Recent statistics show that one in three children in South Africa experience violence while one in five children of school-going age experience sexual violence.
World Vision South Africa, the global humanitarian organisation, has emphasised that the current state of violence against children should be declared a national disaster. “The country is faced daily by horrific reports of violence against children which, at its current rate, will snowball to impact many generations to come,” said Paula Barnard, the national director of World Vision South Africa.
Barnard said the country's ongoing violence against children painted an incredibly bleak picture and underscored the findings by the first national prevalence study conducted last year and highlighted by the Children's Institute “Out of Harm's Way?” report, which estimated that as much as 34 percent of the country's children are the victims of sexual violence and physical abuse before they reach the age of 18.
The study further states that in the Western Cape and Mpumalanga alone, more than half the children reported a lifetime prevalence of physical abuse by caregivers, teachers or relatives.
“As a collective group of humanitarian organisations, churches and the Department of Social Development, we are worried about the shocking levels of violence against children, we simply can't keep up with the investment required to reach children affected by violence.”
Barnard said that a recent national dialogue on violence against children held by the Mandela Initiative and UCT’s Children's Institute also made it abundantly clear that the allocated budget by the Treasury to the Department of Social Development for Child Protection services was grossly inadequate and that “drastic steps need to be taken”.
In the wake of this, the UN Children's Fund (Unicef) said that it was alarmed by recent reports of women and girls – some as young as two years old – being brutally raped, mutilated and killed.
“Unicef is calling on government, civil society and community members to accelerate ongoing actions and increase investment in prevention and early intervention programmes to promote violence-free communities,” said Unicef South Africa representative Hervé Ludovic de Lys.
“These horrific crimes are yet another sign that violence is a daily reality for too many women and children living in South Africa.
"Unicef is deeply saddened and expresses its heartfelt condolences to the families of these young girls and women.”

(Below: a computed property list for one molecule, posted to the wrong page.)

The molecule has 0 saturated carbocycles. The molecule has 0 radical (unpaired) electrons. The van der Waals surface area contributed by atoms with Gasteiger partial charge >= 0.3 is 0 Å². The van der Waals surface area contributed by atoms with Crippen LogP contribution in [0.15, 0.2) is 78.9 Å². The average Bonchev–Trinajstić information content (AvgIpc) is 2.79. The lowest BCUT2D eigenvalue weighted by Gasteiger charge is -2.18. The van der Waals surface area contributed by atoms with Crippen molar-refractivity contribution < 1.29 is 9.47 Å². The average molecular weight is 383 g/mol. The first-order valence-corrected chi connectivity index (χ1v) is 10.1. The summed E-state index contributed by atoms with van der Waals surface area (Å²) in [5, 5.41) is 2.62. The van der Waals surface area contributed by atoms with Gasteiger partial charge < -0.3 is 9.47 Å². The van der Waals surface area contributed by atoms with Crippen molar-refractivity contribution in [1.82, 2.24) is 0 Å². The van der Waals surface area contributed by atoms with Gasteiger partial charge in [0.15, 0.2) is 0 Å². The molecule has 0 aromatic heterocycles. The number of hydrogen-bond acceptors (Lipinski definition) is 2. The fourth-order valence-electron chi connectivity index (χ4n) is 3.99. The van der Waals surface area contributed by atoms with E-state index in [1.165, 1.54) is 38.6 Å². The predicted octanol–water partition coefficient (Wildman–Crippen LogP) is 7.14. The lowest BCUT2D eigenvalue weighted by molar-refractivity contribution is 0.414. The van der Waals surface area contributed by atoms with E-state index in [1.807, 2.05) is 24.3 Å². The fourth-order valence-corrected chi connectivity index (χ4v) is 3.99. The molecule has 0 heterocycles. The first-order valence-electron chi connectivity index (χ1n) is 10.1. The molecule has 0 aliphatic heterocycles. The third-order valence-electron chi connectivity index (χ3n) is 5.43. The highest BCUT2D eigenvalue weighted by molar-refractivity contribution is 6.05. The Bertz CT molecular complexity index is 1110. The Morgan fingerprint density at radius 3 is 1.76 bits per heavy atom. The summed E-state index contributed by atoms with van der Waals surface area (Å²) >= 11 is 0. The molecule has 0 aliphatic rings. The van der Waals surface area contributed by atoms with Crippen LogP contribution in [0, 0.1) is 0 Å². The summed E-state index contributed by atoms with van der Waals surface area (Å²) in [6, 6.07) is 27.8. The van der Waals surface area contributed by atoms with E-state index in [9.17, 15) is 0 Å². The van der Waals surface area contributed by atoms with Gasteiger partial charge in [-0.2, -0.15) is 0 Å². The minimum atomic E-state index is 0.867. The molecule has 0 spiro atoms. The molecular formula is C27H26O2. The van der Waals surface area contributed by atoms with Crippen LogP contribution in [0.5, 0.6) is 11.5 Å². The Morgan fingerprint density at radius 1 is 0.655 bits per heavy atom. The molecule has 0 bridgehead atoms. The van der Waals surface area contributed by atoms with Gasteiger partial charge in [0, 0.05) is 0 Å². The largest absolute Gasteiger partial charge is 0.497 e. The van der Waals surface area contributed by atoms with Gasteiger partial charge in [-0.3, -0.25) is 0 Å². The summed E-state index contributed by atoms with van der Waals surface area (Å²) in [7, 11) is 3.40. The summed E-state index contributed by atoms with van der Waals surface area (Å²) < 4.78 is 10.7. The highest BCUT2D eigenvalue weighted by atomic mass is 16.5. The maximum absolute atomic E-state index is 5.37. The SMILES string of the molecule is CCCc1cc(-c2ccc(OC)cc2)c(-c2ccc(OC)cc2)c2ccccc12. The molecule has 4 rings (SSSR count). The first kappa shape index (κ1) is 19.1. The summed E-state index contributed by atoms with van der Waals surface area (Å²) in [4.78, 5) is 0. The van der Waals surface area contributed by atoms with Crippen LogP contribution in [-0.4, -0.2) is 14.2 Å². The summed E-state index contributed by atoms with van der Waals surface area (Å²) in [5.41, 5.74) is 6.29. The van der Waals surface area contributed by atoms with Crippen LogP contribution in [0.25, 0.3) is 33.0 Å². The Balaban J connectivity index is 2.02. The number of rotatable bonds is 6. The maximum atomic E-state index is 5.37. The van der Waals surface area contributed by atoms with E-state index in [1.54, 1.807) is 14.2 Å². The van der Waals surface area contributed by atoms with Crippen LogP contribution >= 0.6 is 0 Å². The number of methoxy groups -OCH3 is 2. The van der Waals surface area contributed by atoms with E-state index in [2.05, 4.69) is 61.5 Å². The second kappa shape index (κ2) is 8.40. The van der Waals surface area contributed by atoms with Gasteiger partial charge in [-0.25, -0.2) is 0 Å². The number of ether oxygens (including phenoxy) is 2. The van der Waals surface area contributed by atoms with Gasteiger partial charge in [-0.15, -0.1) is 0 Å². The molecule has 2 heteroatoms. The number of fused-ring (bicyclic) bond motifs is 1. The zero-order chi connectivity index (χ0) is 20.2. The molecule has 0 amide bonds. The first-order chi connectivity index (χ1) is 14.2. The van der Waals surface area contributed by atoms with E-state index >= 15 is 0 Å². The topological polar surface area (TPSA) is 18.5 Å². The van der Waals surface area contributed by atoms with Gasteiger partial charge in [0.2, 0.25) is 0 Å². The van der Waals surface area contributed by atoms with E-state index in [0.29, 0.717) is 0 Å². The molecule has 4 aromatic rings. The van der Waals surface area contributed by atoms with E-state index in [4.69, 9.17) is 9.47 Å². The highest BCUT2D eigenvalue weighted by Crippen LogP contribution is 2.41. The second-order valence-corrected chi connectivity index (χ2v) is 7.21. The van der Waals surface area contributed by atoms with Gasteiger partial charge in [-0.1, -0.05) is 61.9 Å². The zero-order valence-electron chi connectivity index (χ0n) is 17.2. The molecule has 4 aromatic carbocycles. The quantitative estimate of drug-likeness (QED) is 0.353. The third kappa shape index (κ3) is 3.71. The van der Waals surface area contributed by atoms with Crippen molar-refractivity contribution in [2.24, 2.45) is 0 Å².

Janis Chapman, a spokesperson for Childline, said that as the country reflected on the news over past few months, “it would appear that children themselves have little to celebrate in relation to their safety and the protection of their rights within the home, within the school and in the wider community in which they live”.
“Child Protection Week this year should be a week in which we do not target children – how do we expect a six-month-old baby, a three-year-old toddler to protect themselves?
“We should be targeting our politicians, governments, private sector, communities, faith and religious leaders, families and those with responsibility to look after children to look deeply at the role they play in ensuring the protection of children in their life space.
“Let us then use this National Child Protection Week to awaken the commitment of every single person in South Africa to start taking responsibility for the protection of children.”
On Sunday, the organisation also launched its new Childline online counselling, protection and intervention service “in its endeavour to continue being relevant and keep up with the times”.
Chapman said the service was offered nationally from Monday to Friday, initially from 2pm to 6pm.
It is available free of charge to children and youth in South Africa under the age of 21, as well as to adults with concerns. “Our chat rooms can be accessed by visiting the Childline website: www.childlinesa.org.za and then clicking on the ‘Chat to a Counsellor’ button.”
The SAPS has also called on community members to report any suspicion of child abuse, neglect or exploitation of children, not only during Child Protection Week, but at any given time.
Police spokesperson Vishnu Naidoo said that any member who refused to give the necessary attention to a victim of domestic violence and sexual offences would face criminal prosecution in terms of the Domestic Violence Act, as well as departmental prosecution in terms of SAPS regulations.
Naidoo said the best way to overcome these problems was through prevention.
“Every incident of abuse suffered by a child or a woman reflects our failure to respond to the cries of the most vulnerable in our midst and it is in our power to contribute to the fight against the abuse of women and children.”
Child abuse can be reported to Childline on its 24-hour toll-free Crisis-Line on 0800 055 555 or to the SAPS on 10111.